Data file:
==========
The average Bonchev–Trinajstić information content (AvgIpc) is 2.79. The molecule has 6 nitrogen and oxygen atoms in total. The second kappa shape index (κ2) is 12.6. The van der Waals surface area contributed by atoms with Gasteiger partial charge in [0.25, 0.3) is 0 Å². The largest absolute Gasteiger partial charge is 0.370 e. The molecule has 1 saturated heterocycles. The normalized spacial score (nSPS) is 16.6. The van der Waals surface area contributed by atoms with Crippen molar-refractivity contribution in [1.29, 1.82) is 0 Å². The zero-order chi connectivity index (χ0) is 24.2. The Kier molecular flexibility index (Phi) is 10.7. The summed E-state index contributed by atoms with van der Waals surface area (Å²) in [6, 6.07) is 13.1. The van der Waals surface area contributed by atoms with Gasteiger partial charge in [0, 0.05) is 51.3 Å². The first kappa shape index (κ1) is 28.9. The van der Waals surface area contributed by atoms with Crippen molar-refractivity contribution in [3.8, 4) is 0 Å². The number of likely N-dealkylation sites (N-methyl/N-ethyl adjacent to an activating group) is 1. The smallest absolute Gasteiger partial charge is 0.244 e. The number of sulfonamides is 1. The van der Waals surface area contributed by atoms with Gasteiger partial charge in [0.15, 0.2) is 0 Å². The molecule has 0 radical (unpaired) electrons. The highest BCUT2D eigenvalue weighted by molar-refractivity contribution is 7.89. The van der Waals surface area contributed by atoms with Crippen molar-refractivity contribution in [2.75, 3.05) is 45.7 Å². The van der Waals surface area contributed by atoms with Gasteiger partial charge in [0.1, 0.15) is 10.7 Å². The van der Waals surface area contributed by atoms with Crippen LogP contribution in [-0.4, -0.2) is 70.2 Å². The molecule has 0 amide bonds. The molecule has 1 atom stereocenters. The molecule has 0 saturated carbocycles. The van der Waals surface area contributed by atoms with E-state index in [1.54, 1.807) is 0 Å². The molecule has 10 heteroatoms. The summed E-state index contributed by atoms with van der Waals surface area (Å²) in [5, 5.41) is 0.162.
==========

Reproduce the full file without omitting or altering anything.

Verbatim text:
The average Bonchev–Trinajstić information content (AvgIpc) is 2.79. The molecule has 6 nitrogen and oxygen atoms in total. The second kappa shape index (κ2) is 12.6. The van der Waals surface area contributed by atoms with Gasteiger partial charge in [0.25, 0.3) is 0 Å². The largest absolute Gasteiger partial charge is 0.370 e. The molecule has 1 saturated heterocycles. The normalized spacial score (nSPS) is 16.6. The van der Waals surface area contributed by atoms with Crippen molar-refractivity contribution in [1.29, 1.82) is 0 Å². The zero-order chi connectivity index (χ0) is 24.2. The Kier molecular flexibility index (Phi) is 10.7. The summed E-state index contributed by atoms with van der Waals surface area (Å²) in [6, 6.07) is 13.1. The van der Waals surface area contributed by atoms with Gasteiger partial charge in [0, 0.05) is 51.3 Å². The first kappa shape index (κ1) is 28.9. The van der Waals surface area contributed by atoms with Crippen molar-refractivity contribution in [3.8, 4) is 0 Å². The number of likely N-dealkylation sites (N-methyl/N-ethyl adjacent to an activating group) is 1. The smallest absolute Gasteiger partial charge is 0.244 e. The number of sulfonamides is 1. The van der Waals surface area contributed by atoms with Gasteiger partial charge in [0.15, 0.2) is 0 Å². The molecule has 0 radical (unpaired) electrons. The highest BCUT2D eigenvalue weighted by molar-refractivity contribution is 7.89. The van der Waals surface area contributed by atoms with Crippen molar-refractivity contribution in [2.75, 3.05) is 45.7 Å². The van der Waals surface area contributed by atoms with Gasteiger partial charge in [0.1, 0.15) is 10.7 Å². The van der Waals surface area contributed by atoms with Crippen LogP contribution in [-0.4, -0.2) is 70.2 Å². The molecule has 0 amide bonds. The molecule has 1 atom stereocenters. The molecule has 0 saturated carbocycles. The van der Waals surface area contributed by atoms with E-state index in [1.54, 1.807) is 0 Å². The molecule has 10 heteroatoms. The summed E-state index contributed by atoms with van der Waals surface area (Å²) in [5, 5.41) is 0.162.